- The Washington Times - Sunday, May 4, 2003

  Is the economy finally showing signs that a recovery is coming just in time to ensure President Bush’s re-election to a second term?
   It appears so. The signals of an economic turnaround are popping up everywhere in business earnings, a postwar stock-market rally, a sharp rise in both consumer spending and consumer confidence.
  My own feeling is that the long, three-year bout of economic malaise is finally over and the economy is about to take off again. If true, it would rob the Democrats of their only real hope of recapturing the presidency.
  As the U.S. military restores order in Iraq and begins the long arduous task of rebuilding its infrastructure and a new government, U.S. businesses are busily rebuilding our economic infrastructure, too.
  One of the most bullish signs of an emerging recovery is coming from much stronger business earnings reports, often beating Wall Street’s more pessimistic forecasts.
  This week’s upbeat reports underscore what is happening in corporate America:
   Proctor & Gamble’s third-quarter profit shot up 23 percent as a result of sales rising 7.6 percent.
   Sysco, the biggest food service distributor in North America, saw its fiscal third-quarter earnings jump by 11 percent on better sales.
   Tyson Foods, the world’s largest meat producer, reported that its profit rose by nearly 11 percent in its second quarter.
   McDonald’s, the global hamburger and fries giant that has fallen into a slump in the last few years, said its first-quarter profit surge 29 percent on the strength of its new menu that is pushing salads of all things.
   Safeco, the huge property-casualty insurer, saw its earnings shoot up by 42 percent, after a four-year earnings drought.
  These and hundreds of other positive earnings reports do not make the front pages of our newspapers or the nightly news shows, but they are far-reaching in their implications for the future — economically, politically and socially.
  Improved earnings, if they continue to grow, means higher incomes and increased jobs. The fact that we are seeing these corporate earnings reports now, 18 months before the 2004 elections and before Mr. Bush’s tax cuts have been passed, has the White House feeling cautiously optimistic about the economy’s future.
  Fold in the latest rising consumer confidence numbers and you have the makings of something big going on here.
  The University of Michigan’s monthly consumer confidence index rose by 8.4 percent in April to 86.0. That’s half the 17.3-point surge after the first Persian Gulf war, but it comes after much more serious economic troubles than we had in 1991.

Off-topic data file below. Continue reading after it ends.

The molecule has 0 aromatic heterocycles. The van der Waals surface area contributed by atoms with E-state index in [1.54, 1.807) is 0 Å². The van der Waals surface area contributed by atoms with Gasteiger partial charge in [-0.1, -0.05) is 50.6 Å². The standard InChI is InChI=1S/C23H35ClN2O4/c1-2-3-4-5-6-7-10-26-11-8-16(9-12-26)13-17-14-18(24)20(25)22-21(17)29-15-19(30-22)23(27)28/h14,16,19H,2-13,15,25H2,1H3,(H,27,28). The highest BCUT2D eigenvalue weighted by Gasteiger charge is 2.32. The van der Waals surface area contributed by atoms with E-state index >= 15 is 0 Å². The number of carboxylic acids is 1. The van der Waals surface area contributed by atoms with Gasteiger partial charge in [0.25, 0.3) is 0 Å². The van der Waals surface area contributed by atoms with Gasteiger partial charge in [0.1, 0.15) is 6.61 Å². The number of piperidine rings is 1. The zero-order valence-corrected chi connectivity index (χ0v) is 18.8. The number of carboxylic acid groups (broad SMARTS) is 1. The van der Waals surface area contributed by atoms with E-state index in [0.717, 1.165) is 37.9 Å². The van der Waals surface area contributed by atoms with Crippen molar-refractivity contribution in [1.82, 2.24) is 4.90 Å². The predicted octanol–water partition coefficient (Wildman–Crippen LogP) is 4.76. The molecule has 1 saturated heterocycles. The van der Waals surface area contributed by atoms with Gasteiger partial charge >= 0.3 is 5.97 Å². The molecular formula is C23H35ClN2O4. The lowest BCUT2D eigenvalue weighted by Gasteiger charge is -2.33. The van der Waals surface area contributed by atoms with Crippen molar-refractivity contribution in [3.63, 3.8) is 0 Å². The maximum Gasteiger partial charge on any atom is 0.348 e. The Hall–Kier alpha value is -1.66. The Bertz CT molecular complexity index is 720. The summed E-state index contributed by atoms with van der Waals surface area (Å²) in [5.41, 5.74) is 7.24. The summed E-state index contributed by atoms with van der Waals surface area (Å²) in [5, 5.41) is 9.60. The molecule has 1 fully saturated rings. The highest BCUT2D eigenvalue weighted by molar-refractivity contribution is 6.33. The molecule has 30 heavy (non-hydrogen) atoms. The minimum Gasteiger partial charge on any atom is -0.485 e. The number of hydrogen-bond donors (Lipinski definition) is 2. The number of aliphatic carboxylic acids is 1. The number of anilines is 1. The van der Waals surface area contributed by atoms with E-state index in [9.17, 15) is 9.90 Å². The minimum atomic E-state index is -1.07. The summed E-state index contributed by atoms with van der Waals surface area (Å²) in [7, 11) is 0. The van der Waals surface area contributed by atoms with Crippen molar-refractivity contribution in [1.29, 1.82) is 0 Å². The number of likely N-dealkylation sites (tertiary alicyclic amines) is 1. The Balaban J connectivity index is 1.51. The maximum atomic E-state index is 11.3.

The equally impressive surge in consumer confidence in this week’s monthly report from the Conference Board, the blue chip business lobby — especially in expectations for the future — underscores that the country is feeling a lot more optimistic about the long term.
  Most importantly, this confidence is being demonstrated in stronger consumer spending which rose 0.4 percent in March — its fastest growth in three months, according to the Commerce Department.
  We’re going to have to see further spending data, after a bitter winter downturn, before we can say that retail sales are on a solid upswing. Still, the jump included a sharp rise in spending for durable goods such as cars and appliances and is moving in the right direction.
  Throw in higher personal incomes that rose 0.4 percent in March and the fundamentals are there for more robust consumer spending which accounts for two-thirds of the economy.
  All this has boosted confidence among investors who are beginning to buy equities again in what has all the makings of another bull market.
  Long-battered stocks are woefully undervalued and smart investors are buying into strong companies at bargain basement prices. There is talk of the Dow rising above 10,000 by the end of the year.
   Unemployment remains the only dark cloud on the economic horizon. It stood at 5.8 percent in March. That’s not good but considering everything that has hit the economy — the stock market collapse, terrorism, corporate scandals and the wars in Afghanistan and Iraq — that’s relatively moderate.
  Martin Regalia, the U.S. Chamber of Commerce’s chief economist, says that given the anemic 1.6 percent economic growth in the first three months, the jobless rate “could go higher. We are likely to see increasing weakness in the labor market until the middle of the year.”
  That’s why the economy needs a major jobs-creating boost in capital investment that only Mr. Bush’s tax cuts can produce. The stock dividends tax elimination alone would create 700,000 new jobs, says a new analysis by the White House Council of Economic Advisers.
  There’s nothing wrong with this economy that a faster reduction in Mr. Bush’s 2001 income tax rate cuts would not cure.
  Donald Lambro, chief political correspondent for The Washington Times, is a nationally syndicated columnist.

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